Todd Bracher on the Acheulean Hand Ax

The New York City–based industrial designer marvels at the social impact of a 2-million-year-old tool.

The idea that early humans considered the design of one’s hand ax when choosing a mate fascinates Todd Bracher. Courtesy Todd Bracher

The Acheulean hand ax is known as the longest-used tool in human history, dating back to roughly 2 million years ago. Typically carved from flint and shaped on two sides, the ax has a characteristic teardrop silhouette that is the direct result of form following function. Its rounded bottom half fits firmly in the human hand, naturally weighted, and the tip is sharpened for working animal hide, wood, or other materials.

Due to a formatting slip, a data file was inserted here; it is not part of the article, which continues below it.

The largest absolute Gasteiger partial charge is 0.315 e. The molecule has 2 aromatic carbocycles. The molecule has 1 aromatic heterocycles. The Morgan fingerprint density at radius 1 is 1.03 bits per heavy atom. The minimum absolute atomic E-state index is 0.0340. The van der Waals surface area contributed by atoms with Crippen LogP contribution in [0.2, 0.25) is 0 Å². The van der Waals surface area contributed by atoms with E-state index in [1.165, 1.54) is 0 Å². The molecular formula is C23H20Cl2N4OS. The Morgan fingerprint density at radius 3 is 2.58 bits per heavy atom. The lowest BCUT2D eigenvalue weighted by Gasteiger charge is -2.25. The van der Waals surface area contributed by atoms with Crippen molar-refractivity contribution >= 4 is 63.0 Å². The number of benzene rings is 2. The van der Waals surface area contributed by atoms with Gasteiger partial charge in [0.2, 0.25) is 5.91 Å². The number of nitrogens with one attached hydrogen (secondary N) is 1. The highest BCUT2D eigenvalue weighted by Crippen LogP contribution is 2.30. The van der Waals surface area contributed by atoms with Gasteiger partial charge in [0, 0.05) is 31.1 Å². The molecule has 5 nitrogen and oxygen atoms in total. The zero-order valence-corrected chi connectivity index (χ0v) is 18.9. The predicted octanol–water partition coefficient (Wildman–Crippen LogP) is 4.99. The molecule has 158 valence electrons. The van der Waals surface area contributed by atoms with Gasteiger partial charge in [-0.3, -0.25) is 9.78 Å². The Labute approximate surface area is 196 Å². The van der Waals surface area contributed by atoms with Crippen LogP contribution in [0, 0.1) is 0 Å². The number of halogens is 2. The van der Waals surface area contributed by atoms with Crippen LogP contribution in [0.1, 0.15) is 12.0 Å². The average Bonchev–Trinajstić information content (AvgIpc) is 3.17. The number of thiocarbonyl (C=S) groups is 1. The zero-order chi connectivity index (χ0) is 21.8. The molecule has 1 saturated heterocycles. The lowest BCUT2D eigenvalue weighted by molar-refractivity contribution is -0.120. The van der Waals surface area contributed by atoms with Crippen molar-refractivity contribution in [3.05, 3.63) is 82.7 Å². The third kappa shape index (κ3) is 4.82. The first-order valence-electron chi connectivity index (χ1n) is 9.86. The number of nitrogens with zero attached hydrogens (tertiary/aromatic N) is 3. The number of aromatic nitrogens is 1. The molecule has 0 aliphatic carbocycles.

Created for purpose, it could be considered the first design.

However, the story behind the Acheulean hand ax is especially interesting, as it is believed to have played a role in social messaging and was known as a “fitness indicator”: Aside from being a tool, it also demonstrated one’s capability as a craftsperson, becoming a criterion for mate choice. The hand ax had become more important than simply a tool; it became integral to culture.

Todd Bracher Image Credit Ogata
Todd Bracher is the founder of New York City–based Todd Bracher Studio, which focuses on creative direction and product design. Balancing research, business, and cultural considerations, Bracher has worked with clients including Cappellini, Herman Miller, Issey Miyake, Fritz Hansen, and Humanscale. Courtesy Ogata

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